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Recurrent Respiratory Papillomatosis in a Parturient Presenting for Cesarean Section: a Case Report
Abstract Number: SU-05
Abstract Type: Case Report/Case Series
Introduction: Recurrent respiratory papillomatosis (RRP) is characterized by multiple benign squamous papillomas, primarily of the larynx which may be multifocal and recurrent, requiring surgical excision.(1,2) Lower respiratory tract involvement leads to respiratory obstruction, pneumonia, abscesses, parenchymal lung destruction, and respiratory failure.(3) We present a 37 wk pregnant female with congenital RRP, morbid obesity and GERD for cesarean delivery (C/S) and PPTL using combined spinal/epidural (CSE) anesthesia.
Case: A 24-year-old G2P1 female (BMI 51) at 37 wks was admitted for repeat C/S and management of RRP. Diagnosed at age 2, she required over 100 CO2 laser excisions to date, complicated by bronchial obstruction, bronchospasm, hypoxia, and bradycardia. After C/S #1 (epidural), she developed SOB, airway obstruction requiring emergent tracheal intubation, and papilloma debridement. A multi-disciplinary team of Obstetrics, Anesthesia, and Otolaryngology (ENT) planned this delivery. Both at 26 and 35 weeks she required bronchoscopic debridement under GA necessitating multiple periods of apnea, (continuous FHR monitoring) and we replaced the 6.0 ETT frequently as it became occluded with papillomas. At 37 wks, she underwent repeat C/S and PPTL with CSE.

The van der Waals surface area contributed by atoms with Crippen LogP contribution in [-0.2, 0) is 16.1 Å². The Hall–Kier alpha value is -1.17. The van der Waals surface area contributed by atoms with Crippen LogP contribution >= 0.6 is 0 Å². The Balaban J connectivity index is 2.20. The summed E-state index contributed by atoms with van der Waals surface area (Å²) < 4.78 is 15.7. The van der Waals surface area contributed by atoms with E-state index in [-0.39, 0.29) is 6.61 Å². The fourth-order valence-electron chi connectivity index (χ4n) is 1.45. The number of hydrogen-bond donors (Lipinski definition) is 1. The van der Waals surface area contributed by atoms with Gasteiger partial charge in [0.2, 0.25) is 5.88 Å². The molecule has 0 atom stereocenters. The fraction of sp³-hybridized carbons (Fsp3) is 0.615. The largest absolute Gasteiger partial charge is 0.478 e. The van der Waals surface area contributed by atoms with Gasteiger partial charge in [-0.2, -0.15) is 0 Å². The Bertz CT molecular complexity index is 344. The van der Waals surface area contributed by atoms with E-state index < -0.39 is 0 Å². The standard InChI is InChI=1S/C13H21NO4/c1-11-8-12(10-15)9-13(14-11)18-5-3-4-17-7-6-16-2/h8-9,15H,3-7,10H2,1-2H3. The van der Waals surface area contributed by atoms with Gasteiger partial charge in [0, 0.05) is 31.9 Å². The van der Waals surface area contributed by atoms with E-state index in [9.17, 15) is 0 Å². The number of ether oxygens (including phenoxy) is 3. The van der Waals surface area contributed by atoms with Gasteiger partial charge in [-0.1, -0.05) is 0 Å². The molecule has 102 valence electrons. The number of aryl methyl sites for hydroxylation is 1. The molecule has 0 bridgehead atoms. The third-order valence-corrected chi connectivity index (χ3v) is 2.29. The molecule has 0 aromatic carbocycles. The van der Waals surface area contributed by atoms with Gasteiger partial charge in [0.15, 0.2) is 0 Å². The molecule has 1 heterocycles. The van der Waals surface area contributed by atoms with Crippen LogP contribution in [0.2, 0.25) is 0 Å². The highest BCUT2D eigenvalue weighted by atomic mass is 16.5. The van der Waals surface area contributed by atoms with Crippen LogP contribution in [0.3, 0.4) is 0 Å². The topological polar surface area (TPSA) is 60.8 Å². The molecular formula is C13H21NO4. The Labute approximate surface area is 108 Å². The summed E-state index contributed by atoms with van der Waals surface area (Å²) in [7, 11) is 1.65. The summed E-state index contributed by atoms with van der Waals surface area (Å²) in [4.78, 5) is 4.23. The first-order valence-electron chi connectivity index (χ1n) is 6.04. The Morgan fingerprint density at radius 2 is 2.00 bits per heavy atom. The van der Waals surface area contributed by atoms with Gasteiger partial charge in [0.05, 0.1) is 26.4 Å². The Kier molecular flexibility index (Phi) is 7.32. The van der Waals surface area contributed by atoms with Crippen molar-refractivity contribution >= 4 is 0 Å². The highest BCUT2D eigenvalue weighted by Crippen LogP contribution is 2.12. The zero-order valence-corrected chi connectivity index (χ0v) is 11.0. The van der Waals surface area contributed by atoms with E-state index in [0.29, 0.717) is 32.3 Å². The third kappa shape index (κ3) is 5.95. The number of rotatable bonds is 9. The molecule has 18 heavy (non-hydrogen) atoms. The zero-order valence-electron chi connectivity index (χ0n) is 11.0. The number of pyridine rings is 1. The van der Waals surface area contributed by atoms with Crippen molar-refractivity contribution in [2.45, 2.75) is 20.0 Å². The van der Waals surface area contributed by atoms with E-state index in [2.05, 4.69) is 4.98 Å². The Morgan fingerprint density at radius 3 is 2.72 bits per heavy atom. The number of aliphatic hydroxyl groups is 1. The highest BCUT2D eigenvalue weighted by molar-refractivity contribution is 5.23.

Discussion: Papillomaviruses are double-stranded DNA viruses only infecting human epithelial cells.(5) The juvenile form (more prevalent and aggressive) is acquired during passage through the birth canal.(1,4,5) HPV 6 and 11 can undergo malignant transformation to squamous cell CA in the lungs but can be prevented with vaccination.(3) Common symptoms of RRP are hoarseness and stridor and it is often misdiagnosed as asthma in children. When surgery is needed > 4x/yr or lesions extend beyond the larynx, adjuvant therapy (interferon, etc.) is considered.(1) Pregnancy worsens RRP as with our patient.(3) The C/S was performed using CSE (ENT immediately available) to provide a dense spinal block of extended duration (2nd C/S, morbid obesity) and to avoid manipulating her narrow, friable papilloma filled airway. Securing a possibly difficult airway using GA was considered, however we intubated her in the past without problems. This case illustrates the need for multidisciplinary team planning and management to ensure a good outcome.
References 1. Otolaryngol Clin North Am 2012;45:671 2. Respirology 2009;14:137 3. JCA 2005;17: 610-613 4. Cancer Detect Prev 2007;31:276 5. Laryngoscope 2010; 120:1233